Author Brian Freyermuth on the Game of Writing

by Pamme Boutselis

Brian Freyermuth HeadshotNew author Brian Freyermuth has written and designed bestselling video games since the early 90s. He recently turned his attention to writing a novel, “Demon Dance,” an urban fantasy that called on many of the skills he’s learned throughout the years in creating games. Freyermuth shared his experience with The Penmen Review.

What came first, your desire to design video games or write the stories?
I’ve wanted to be a writer for as long as I can remember. In my fifth grade English class I wrote a short story about a castle in the clouds, and after that I pretty much never looked back. My stories were always huge, grand epics that spanned time and space. I was never really one for thinking small.

In high school, I wrote a horror novel that scared my wife, Juliet, in our senior year. We went on our first date shortly after that. Around the same time, I began tinkering around on the Commodore 64, creating story-based games and handing them out to friends. By the time I went to University of California Irvine, I knew I wanted to make games. My degree in Comparative Literature helped me prepare for designing games as well as writing novels.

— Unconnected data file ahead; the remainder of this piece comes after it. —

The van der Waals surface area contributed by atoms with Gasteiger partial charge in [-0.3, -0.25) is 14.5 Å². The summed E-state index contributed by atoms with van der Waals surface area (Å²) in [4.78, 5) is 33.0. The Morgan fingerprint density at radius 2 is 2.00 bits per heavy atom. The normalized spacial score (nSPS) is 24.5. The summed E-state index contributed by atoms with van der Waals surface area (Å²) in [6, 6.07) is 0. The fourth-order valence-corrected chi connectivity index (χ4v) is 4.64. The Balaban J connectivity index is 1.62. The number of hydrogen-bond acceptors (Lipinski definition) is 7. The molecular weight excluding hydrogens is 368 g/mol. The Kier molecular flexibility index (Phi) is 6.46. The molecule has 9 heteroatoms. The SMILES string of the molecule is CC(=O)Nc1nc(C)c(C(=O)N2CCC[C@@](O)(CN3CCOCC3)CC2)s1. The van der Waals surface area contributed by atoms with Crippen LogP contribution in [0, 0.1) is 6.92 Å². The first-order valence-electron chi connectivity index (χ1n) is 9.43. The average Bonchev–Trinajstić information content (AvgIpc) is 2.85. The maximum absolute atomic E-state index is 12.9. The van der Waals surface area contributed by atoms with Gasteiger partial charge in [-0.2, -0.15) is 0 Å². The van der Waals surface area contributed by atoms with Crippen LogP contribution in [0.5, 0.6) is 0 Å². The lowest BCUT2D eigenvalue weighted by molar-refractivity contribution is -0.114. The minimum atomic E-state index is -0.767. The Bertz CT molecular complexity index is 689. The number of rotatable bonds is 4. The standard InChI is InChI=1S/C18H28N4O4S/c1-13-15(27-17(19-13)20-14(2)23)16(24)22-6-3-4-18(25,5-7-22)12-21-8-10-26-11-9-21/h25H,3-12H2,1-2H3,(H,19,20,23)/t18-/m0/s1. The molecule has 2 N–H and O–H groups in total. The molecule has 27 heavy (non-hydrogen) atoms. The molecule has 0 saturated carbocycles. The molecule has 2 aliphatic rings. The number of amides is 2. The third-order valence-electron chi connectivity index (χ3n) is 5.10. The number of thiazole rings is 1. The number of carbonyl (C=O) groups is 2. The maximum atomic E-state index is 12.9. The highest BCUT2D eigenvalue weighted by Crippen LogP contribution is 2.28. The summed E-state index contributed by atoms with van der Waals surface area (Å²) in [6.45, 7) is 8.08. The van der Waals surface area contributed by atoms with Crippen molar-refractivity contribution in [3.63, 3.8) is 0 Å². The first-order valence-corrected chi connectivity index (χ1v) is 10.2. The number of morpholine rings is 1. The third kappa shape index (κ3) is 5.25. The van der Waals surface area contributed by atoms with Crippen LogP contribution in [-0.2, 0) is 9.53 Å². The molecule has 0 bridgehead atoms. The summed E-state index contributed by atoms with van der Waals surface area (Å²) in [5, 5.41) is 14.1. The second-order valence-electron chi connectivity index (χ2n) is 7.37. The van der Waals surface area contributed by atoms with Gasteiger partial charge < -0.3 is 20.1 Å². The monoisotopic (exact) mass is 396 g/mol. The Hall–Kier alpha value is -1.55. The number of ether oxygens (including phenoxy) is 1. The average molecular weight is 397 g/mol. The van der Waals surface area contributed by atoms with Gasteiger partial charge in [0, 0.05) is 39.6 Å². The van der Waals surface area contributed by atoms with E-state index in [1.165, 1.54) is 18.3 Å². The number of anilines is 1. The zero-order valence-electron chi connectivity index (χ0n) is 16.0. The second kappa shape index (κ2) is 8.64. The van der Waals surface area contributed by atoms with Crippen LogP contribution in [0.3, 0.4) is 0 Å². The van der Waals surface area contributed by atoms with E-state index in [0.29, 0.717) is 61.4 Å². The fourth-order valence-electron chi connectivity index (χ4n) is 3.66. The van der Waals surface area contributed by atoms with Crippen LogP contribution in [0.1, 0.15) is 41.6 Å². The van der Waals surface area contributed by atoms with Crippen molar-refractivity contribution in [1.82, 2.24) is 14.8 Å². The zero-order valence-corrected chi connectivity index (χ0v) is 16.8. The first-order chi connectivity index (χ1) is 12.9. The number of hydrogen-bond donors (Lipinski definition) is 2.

When Interplay offered me a game designer position in 1994, I jumped at the chance. Here was a way to combine my two loves: writing story and designing games.

When you’re creating a new game, does the concept come to you with a specific premise and parameters for characters?
That depends on which hat you’re wearing in the company. As a lead designer, I’ve been part of massive brainstorming sessions where the only idea we had going in was, “Make a survival horror game.” We had to come up with everything else. I’ve also been on the implementation side, where the story was handed to me with a nice red bow and it was my task to make it all work smoothly.